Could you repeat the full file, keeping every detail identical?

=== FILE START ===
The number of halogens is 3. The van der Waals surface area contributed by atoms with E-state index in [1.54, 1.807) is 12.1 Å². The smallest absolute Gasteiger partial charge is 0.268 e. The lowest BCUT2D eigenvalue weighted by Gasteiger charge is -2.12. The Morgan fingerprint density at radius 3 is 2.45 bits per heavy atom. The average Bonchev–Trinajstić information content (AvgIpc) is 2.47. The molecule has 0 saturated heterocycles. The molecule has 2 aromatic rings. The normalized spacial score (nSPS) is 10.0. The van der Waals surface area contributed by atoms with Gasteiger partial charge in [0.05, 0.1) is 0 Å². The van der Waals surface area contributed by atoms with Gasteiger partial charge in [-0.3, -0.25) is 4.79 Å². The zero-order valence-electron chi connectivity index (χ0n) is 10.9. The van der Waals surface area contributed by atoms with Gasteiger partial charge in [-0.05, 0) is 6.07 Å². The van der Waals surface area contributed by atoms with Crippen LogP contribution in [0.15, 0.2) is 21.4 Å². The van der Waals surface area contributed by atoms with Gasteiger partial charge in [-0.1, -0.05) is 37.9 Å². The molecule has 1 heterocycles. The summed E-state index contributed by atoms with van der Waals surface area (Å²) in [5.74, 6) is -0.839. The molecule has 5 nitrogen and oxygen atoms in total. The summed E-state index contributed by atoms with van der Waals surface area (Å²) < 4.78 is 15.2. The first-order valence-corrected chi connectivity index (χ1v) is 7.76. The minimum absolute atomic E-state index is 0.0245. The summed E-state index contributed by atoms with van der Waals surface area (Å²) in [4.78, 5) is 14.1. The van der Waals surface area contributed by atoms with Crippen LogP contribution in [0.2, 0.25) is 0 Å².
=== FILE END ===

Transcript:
The number of halogens is 3. The van der Waals surface area contributed by atoms with E-state index in [1.54, 1.807) is 12.1 Å². The smallest absolute Gasteiger partial charge is 0.268 e. The lowest BCUT2D eigenvalue weighted by Gasteiger charge is -2.12. The Morgan fingerprint density at radius 3 is 2.45 bits per heavy atom. The average Bonchev–Trinajstić information content (AvgIpc) is 2.47. The molecule has 0 saturated heterocycles. The molecule has 2 aromatic rings. The normalized spacial score (nSPS) is 10.0. The van der Waals surface area contributed by atoms with Gasteiger partial charge in [0.05, 0.1) is 0 Å². The van der Waals surface area contributed by atoms with Gasteiger partial charge in [-0.3, -0.25) is 4.79 Å². The zero-order valence-electron chi connectivity index (χ0n) is 10.9. The van der Waals surface area contributed by atoms with Gasteiger partial charge in [-0.05, 0) is 6.07 Å². The van der Waals surface area contributed by atoms with Crippen LogP contribution in [0.15, 0.2) is 21.4 Å². The van der Waals surface area contributed by atoms with Gasteiger partial charge in [-0.1, -0.05) is 37.9 Å². The molecule has 1 heterocycles. The summed E-state index contributed by atoms with van der Waals surface area (Å²) in [5.74, 6) is -0.839. The molecule has 5 nitrogen and oxygen atoms in total. The summed E-state index contributed by atoms with van der Waals surface area (Å²) < 4.78 is 15.2. The first-order valence-corrected chi connectivity index (χ1v) is 7.76. The minimum absolute atomic E-state index is 0.0245. The summed E-state index contributed by atoms with van der Waals surface area (Å²) in [4.78, 5) is 14.1. The van der Waals surface area contributed by atoms with Crippen LogP contribution in [0.2, 0.25) is 0 Å².